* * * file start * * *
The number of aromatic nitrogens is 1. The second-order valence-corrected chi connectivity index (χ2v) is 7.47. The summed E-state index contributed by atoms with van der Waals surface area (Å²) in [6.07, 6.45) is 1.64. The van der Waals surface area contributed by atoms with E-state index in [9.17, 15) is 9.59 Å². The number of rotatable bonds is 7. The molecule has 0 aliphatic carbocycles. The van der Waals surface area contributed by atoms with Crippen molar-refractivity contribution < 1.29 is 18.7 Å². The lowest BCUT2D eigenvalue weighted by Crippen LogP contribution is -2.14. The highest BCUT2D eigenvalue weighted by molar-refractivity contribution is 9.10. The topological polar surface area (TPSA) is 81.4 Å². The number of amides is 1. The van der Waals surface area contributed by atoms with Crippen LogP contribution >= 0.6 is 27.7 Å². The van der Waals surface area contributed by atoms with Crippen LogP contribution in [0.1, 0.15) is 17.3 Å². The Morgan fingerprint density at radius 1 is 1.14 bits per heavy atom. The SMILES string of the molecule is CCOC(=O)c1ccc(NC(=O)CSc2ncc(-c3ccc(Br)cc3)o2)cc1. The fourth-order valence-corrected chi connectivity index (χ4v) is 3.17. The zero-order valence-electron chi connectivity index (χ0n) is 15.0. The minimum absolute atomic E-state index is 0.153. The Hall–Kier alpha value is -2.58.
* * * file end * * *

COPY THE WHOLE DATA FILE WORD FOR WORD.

The number of aromatic nitrogens is 1. The second-order valence-corrected chi connectivity index (χ2v) is 7.47. The summed E-state index contributed by atoms with van der Waals surface area (Å²) in [6.07, 6.45) is 1.64. The van der Waals surface area contributed by atoms with E-state index in [9.17, 15) is 9.59 Å². The number of rotatable bonds is 7. The molecule has 0 aliphatic carbocycles. The van der Waals surface area contributed by atoms with Crippen molar-refractivity contribution < 1.29 is 18.7 Å². The lowest BCUT2D eigenvalue weighted by Crippen LogP contribution is -2.14. The highest BCUT2D eigenvalue weighted by molar-refractivity contribution is 9.10. The topological polar surface area (TPSA) is 81.4 Å². The number of amides is 1. The van der Waals surface area contributed by atoms with Crippen LogP contribution >= 0.6 is 27.7 Å². The van der Waals surface area contributed by atoms with Crippen LogP contribution in [0.1, 0.15) is 17.3 Å². The Morgan fingerprint density at radius 1 is 1.14 bits per heavy atom. The SMILES string of the molecule is CCOC(=O)c1ccc(NC(=O)CSc2ncc(-c3ccc(Br)cc3)o2)cc1. The fourth-order valence-corrected chi connectivity index (χ4v) is 3.17. The zero-order valence-electron chi connectivity index (χ0n) is 15.0. The minimum absolute atomic E-state index is 0.153. The Hall–Kier alpha value is -2.58.